Concert Review: Haydn: The Creation

Klara Ek's crystalline, bright soprano, admirably captured the angelic quality of her role.

March 19, 2009 08:28
1 minute read.
Concert Review: Haydn: <I>The Creation</I>

Music good 88. (photo credit: )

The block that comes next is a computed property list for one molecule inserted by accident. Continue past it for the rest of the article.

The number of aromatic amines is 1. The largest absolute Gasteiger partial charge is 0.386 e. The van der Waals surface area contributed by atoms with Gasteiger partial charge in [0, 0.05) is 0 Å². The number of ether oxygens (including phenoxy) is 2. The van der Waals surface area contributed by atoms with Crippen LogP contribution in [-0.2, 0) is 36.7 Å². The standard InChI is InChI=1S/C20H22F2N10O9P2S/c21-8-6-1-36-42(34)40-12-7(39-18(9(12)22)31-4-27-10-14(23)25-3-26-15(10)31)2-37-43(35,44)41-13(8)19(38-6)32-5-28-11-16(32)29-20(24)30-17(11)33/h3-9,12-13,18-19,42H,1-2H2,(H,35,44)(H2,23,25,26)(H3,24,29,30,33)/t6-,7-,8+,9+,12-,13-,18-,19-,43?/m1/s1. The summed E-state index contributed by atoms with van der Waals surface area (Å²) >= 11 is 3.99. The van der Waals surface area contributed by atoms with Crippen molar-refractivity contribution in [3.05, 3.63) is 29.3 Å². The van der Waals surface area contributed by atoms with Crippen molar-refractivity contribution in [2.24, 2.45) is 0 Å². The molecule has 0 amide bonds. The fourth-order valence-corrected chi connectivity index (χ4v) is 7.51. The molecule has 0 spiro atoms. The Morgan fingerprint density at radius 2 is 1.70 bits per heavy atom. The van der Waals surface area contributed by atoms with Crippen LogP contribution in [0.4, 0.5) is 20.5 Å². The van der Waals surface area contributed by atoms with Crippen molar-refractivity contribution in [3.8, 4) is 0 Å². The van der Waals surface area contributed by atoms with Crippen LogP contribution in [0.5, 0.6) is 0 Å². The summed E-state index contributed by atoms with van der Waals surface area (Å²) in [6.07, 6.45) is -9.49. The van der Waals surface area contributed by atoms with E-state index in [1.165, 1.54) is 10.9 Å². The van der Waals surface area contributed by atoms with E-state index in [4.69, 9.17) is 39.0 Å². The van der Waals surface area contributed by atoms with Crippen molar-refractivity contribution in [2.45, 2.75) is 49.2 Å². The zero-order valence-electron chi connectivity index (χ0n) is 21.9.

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Israel Philharmonic Orchestra Haydn: The Creation Jerusalem Theater March 13 The first part of Haydn's Creation, conducted by Helmuth Rilling, was graciously given to Jerusalemites by the Israel Philharmonic Orchestra as part of its matinee series. The mouthwatering performance caused anticipation to hear the work's following parts - which have been played in Tel Aviv. The performance's hero was the Gaechinger Kantorei choir. What a group! Though not particularly small, its intonation sounded impeccably pure and cohesive, as though only a single person were singing - but with a richness of sound that only a large choir can produce. The voices seemed to have been handpicked for sheer vocal beauty. The choir's articulation of phrases was razor-blade incisive, and lucid transparency reigned even in the most intricate fugal passages. Pronunciation was such as to let one understand every single syllable and word. The singers' intense involvement with the text's spirit was fabulous. After the almost-whispered Chaos, the contrasting "And there was light" shone in all its luminous glory. Klara Ek's crystalline, bright soprano, soft and caressing even on the highest notes, admirably captured the angelic quality of her role. The radiant tenor of Lothar Odinius impressively described the sun running its course. Nathan Berg's sonorous dark-timbred baritone appealingly switched over from the tempestuous storms to the delicately falling soft snow. Responding sensitively to the indications of Rilling's baton, the orchestra gave its very best. And then, when one had just become expectant of the work's continuation, it was suddenly all over. What a pity! And, if an autobiographical note may be permitted in this context, it brought back memories, as this was the very first work that this reviewer ever heard in a live concert, at the ripe age of eight, in a provincial German town.

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